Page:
Drivers in big vehicles more likely to hit, kill pedestrians: IIHS
Visibility may be a key factor, says study, hindered by trucks’ and SUVs’ thicker A-pillars and taller ride height
Drivers in SUVs, pickup trucks, and other large vehicles are far more likely to hit pedestrians when they are making turns versus those in smaller vehicles, according to a new study by the U.S. Insurance Institute for Highway Safety (IIHS). The researchers suggest that these bigger vehicles “may not afford drivers as clear a view of people crossing a road.”
Pedestrian crash deaths in the U.S. reached a low point in 2009 but have increased nearly every year since then. In 2020, the last year with data, more than 6,500 pedestrians were killed, an increase of 59 per cent over 2009, and another 54,700 pedestrians were injured in crashes. The IIHS suggests that one “suspected factor” is the increasing prevalence of larger vehicles on the road.
The research looked at the most common types of crashes involving a single vehicle and a single pedestrian at or near intersections and other locations. Crashes involving a vehicle making a left turn, versus no turn, were about twice as high for SUVs, almost three times as high for vans and minivans, and nearly four times as high with pickup trucks, as they were with cars.
The IIHS suggests that vehicle design may play a role. According to senior transportation engineer Wen Hu, “It’s possible that the size, shape or location or the A-pillars that support the roof on either side of the windshield could make it harder for drivers of these larger vehicles to see crossing pedestrians when they are turning.”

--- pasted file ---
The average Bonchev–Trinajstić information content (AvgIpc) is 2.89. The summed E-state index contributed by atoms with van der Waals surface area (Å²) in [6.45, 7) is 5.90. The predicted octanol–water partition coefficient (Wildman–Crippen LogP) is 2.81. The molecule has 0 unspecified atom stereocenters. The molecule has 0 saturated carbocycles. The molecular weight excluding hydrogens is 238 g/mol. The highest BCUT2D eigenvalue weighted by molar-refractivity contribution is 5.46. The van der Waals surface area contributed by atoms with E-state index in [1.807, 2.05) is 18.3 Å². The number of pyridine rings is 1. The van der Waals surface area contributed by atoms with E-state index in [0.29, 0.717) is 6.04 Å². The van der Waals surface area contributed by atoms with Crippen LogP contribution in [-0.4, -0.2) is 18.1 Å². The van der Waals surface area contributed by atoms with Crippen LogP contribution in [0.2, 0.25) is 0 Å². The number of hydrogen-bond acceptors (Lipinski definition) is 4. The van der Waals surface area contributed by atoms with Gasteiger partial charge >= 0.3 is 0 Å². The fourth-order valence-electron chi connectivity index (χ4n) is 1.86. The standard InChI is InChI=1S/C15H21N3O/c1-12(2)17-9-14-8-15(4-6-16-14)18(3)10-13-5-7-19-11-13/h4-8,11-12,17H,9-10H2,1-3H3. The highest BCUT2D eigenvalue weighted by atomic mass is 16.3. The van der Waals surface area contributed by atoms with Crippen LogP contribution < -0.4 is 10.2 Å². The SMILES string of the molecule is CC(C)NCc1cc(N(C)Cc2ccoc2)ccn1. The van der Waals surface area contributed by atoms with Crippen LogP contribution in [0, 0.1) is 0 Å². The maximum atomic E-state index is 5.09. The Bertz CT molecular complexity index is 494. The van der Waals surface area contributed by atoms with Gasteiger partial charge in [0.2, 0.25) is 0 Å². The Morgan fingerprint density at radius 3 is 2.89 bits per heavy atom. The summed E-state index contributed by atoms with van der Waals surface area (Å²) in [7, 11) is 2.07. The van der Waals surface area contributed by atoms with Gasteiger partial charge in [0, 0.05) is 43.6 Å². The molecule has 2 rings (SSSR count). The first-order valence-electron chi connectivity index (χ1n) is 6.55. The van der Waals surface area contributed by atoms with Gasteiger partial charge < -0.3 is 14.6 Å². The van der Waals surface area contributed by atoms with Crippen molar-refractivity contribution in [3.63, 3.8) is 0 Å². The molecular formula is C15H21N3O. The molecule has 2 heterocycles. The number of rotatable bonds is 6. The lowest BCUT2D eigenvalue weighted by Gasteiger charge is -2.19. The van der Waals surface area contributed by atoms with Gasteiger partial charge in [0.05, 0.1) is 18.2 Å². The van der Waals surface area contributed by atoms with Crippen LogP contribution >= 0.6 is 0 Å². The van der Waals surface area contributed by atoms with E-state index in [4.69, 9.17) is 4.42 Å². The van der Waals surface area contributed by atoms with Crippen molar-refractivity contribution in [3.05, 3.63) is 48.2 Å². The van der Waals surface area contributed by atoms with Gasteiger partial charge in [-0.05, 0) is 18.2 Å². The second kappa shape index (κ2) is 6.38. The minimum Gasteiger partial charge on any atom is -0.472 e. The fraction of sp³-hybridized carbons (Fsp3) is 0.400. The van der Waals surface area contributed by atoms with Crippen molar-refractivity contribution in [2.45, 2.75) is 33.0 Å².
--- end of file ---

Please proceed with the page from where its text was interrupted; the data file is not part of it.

IIHS notes that more research is needed to understand how visibility factors into these types of crashes. It conducted earlier studies that showed the A-pillars can create blind spots that can prevent drivers from seeing pedestrians. It gets worse as the pillars get wider, and larger vehicles need stronger pillars for rollover protection, although IIHS said it hasn’t yet assessed A-pillar design by vehicle type. It’s also suggested that other large-vehicle designs, including their height and long front ends, could also create visibility issues for drivers when pedestrians are present.